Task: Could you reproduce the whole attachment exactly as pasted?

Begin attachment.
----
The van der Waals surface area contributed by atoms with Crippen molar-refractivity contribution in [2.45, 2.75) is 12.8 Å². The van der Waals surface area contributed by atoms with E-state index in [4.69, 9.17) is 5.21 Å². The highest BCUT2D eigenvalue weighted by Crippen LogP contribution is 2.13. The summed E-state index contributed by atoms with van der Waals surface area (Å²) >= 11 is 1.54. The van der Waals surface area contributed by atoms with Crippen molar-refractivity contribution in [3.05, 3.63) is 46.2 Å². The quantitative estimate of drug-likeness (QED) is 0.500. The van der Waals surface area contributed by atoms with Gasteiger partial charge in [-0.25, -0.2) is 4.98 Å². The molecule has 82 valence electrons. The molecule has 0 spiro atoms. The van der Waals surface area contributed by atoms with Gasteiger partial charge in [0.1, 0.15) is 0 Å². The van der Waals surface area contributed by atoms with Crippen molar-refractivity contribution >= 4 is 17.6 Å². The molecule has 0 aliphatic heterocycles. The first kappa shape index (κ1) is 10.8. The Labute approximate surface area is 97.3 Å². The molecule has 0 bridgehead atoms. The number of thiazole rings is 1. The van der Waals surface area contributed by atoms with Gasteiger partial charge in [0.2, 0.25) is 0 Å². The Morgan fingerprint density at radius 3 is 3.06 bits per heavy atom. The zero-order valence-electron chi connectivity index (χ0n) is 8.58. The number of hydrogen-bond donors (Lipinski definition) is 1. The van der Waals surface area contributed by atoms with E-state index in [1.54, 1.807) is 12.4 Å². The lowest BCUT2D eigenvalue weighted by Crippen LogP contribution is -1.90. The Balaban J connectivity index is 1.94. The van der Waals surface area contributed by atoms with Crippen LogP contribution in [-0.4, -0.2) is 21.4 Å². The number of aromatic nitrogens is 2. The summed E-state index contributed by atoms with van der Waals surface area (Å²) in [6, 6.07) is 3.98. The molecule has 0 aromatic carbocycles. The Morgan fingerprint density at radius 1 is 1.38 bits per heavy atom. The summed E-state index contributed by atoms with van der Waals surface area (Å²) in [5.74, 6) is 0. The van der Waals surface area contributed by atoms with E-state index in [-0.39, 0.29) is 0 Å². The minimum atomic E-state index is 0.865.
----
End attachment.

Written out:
The van der Waals surface area contributed by atoms with Crippen molar-refractivity contribution in [2.45, 2.75) is 12.8 Å². The van der Waals surface area contributed by atoms with E-state index in [4.69, 9.17) is 5.21 Å². The highest BCUT2D eigenvalue weighted by Crippen LogP contribution is 2.13. The summed E-state index contributed by atoms with van der Waals surface area (Å²) >= 11 is 1.54. The van der Waals surface area contributed by atoms with Crippen molar-refractivity contribution in [3.05, 3.63) is 46.2 Å². The quantitative estimate of drug-likeness (QED) is 0.500. The van der Waals surface area contributed by atoms with Gasteiger partial charge in [-0.25, -0.2) is 4.98 Å². The molecule has 82 valence electrons. The molecule has 0 spiro atoms. The van der Waals surface area contributed by atoms with Gasteiger partial charge in [0.1, 0.15) is 0 Å². The van der Waals surface area contributed by atoms with Crippen molar-refractivity contribution >= 4 is 17.6 Å². The molecule has 0 aliphatic heterocycles. The first kappa shape index (κ1) is 10.8. The Labute approximate surface area is 97.3 Å². The molecule has 0 bridgehead atoms. The number of thiazole rings is 1. The van der Waals surface area contributed by atoms with Gasteiger partial charge in [0.2, 0.25) is 0 Å². The Morgan fingerprint density at radius 3 is 3.06 bits per heavy atom. The zero-order valence-electron chi connectivity index (χ0n) is 8.58. The number of hydrogen-bond donors (Lipinski definition) is 1. The van der Waals surface area contributed by atoms with E-state index in [1.54, 1.807) is 12.4 Å². The lowest BCUT2D eigenvalue weighted by Crippen LogP contribution is -1.90. The Balaban J connectivity index is 1.94. The van der Waals surface area contributed by atoms with Crippen LogP contribution in [-0.4, -0.2) is 21.4 Å². The number of aromatic nitrogens is 2. The summed E-state index contributed by atoms with van der Waals surface area (Å²) in [6, 6.07) is 3.98. The molecule has 0 aromatic carbocycles. The Morgan fingerprint density at radius 1 is 1.38 bits per heavy atom. The summed E-state index contributed by atoms with van der Waals surface area (Å²) in [5.74, 6) is 0. The van der Waals surface area contributed by atoms with E-state index in [-0.39, 0.29) is 0 Å². The minimum atomic E-state index is 0.865.